U.S. Supreme Court hears county’s challenge to Voting Rights Act
By CHRISTINE BOATWRIGHT / Staff Writer
The U.S. Supreme Court heard a challenge to the Voting Rights Act from Shelby County representatives today in Washington D.C.
The county specifically challenged the constitutionality of section 4b and section 5 of the Voting Rights Act, which was enacted in 1965 to try to eliminate voting discrimination in historically discriminatory areas. This included at least some counties in 16 states, including Shelby County.
As a result of section 5, which Congress extended in 2006 for an additional 25 years, those certain jurisdictions must obtain preclearance from the Department of Justice before making any changes to voting procedure or electoral maps.
During a telephone briefing with the American Civil Liberties Union, Laughlin McDonald, director of the ACLU Voting Rights Project, said he predicted four Supreme Court justices in support of section 5 and four with reservations about the section’s constitutionality. McDonald said he judged Justice Anthony Kennedy to have the “swing vote.”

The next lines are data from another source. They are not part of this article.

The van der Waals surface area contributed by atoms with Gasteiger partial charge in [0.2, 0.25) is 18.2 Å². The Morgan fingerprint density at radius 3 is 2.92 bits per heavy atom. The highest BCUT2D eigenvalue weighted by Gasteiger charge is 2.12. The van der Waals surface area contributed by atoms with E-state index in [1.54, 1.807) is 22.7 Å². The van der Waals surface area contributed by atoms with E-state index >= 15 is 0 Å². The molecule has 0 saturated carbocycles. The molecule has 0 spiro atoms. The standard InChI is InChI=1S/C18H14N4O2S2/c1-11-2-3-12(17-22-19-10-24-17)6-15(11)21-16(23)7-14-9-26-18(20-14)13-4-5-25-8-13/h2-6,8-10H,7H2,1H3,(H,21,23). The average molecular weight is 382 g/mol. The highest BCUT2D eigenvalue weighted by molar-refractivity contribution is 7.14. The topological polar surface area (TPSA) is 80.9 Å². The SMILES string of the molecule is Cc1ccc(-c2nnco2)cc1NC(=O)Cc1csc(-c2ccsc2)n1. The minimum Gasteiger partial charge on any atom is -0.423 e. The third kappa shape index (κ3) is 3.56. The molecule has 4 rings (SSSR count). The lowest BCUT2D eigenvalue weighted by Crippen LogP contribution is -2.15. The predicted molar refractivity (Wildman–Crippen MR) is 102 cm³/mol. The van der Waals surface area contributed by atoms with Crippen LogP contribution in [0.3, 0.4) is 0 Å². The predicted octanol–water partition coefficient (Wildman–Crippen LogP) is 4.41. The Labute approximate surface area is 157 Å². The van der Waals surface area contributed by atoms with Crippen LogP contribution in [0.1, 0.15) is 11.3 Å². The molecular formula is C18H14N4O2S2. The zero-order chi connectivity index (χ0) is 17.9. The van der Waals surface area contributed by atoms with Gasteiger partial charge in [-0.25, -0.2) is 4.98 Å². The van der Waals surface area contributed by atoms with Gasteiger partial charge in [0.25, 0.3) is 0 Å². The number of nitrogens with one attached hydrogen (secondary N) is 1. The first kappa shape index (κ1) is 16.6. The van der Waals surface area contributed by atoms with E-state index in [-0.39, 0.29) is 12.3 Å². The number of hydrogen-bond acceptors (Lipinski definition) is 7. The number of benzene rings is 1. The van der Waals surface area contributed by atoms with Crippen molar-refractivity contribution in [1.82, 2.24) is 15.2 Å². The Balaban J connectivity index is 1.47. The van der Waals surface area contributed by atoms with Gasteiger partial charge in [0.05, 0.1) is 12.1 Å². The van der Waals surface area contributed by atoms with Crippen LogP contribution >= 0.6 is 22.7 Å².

Calera Pastor Harold Jones, a defendant in the case, said during the briefing Shelby County has not changed enough to eliminate section 5, as the section is a “safety net for the minority community.”
“I think there are many things that would have happened if not for section 5,” Jones said. “People didn’t volunteer to do the right thing, and section 5 made them do the right thing.
“We’re not just going to allow this thing to die out when so many people have fought to get section 5 in place,” he added. “I want to make sure it’s in our future, and that’s why we’re in Washington today fighting for this.”
In Shelby County’s case, all expenses are being paid by the Project for Fair Representation, a not-for-profit legal defense fund that supports litigation challenging racial and ethnic classifications and preferences in state and federal courts.
“I think it went well. I’m happy the Supreme Court saw fit to hear our case,” said Shelby County attorney Frank “Butch” Ellis Feb. 27 during a phone interview from a Washington D.C. airport. “Shelby County is a dynamic, fast growing, forward looking county of diverse Alabamians. I’m hoping to court sees that and recognizes the great strides Shelby County and other jurisdictions have made in the last 45 years. We’ll have to wait and see now. In June, their session ends. We’ll have to wait it out.”